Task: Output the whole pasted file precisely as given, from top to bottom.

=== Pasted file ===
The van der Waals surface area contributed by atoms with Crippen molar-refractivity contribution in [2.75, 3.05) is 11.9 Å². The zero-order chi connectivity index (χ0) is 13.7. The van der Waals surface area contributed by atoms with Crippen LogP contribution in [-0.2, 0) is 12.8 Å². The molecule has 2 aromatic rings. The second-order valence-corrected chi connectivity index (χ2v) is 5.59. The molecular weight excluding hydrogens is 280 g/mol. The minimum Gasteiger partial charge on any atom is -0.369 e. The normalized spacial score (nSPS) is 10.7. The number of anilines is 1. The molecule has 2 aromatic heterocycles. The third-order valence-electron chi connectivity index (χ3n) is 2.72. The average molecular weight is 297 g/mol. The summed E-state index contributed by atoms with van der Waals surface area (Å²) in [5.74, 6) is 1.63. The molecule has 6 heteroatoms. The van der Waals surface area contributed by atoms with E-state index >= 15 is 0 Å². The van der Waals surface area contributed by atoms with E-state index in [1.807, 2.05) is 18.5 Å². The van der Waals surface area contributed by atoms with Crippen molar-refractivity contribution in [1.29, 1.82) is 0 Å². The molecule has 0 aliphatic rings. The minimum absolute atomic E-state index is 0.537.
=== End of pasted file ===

The van der Waals surface area contributed by atoms with Crippen molar-refractivity contribution in [2.75, 3.05) is 11.9 Å². The zero-order chi connectivity index (χ0) is 13.7. The van der Waals surface area contributed by atoms with Crippen LogP contribution in [-0.2, 0) is 12.8 Å². The molecule has 2 aromatic rings. The second-order valence-corrected chi connectivity index (χ2v) is 5.59. The molecular weight excluding hydrogens is 280 g/mol. The minimum Gasteiger partial charge on any atom is -0.369 e. The normalized spacial score (nSPS) is 10.7. The number of anilines is 1. The molecule has 2 aromatic heterocycles. The third-order valence-electron chi connectivity index (χ3n) is 2.72. The average molecular weight is 297 g/mol. The summed E-state index contributed by atoms with van der Waals surface area (Å²) in [5.74, 6) is 1.63. The molecule has 6 heteroatoms. The van der Waals surface area contributed by atoms with E-state index >= 15 is 0 Å². The van der Waals surface area contributed by atoms with E-state index in [1.807, 2.05) is 18.5 Å². The van der Waals surface area contributed by atoms with Crippen molar-refractivity contribution in [1.29, 1.82) is 0 Å². The molecule has 0 aliphatic rings. The minimum absolute atomic E-state index is 0.537.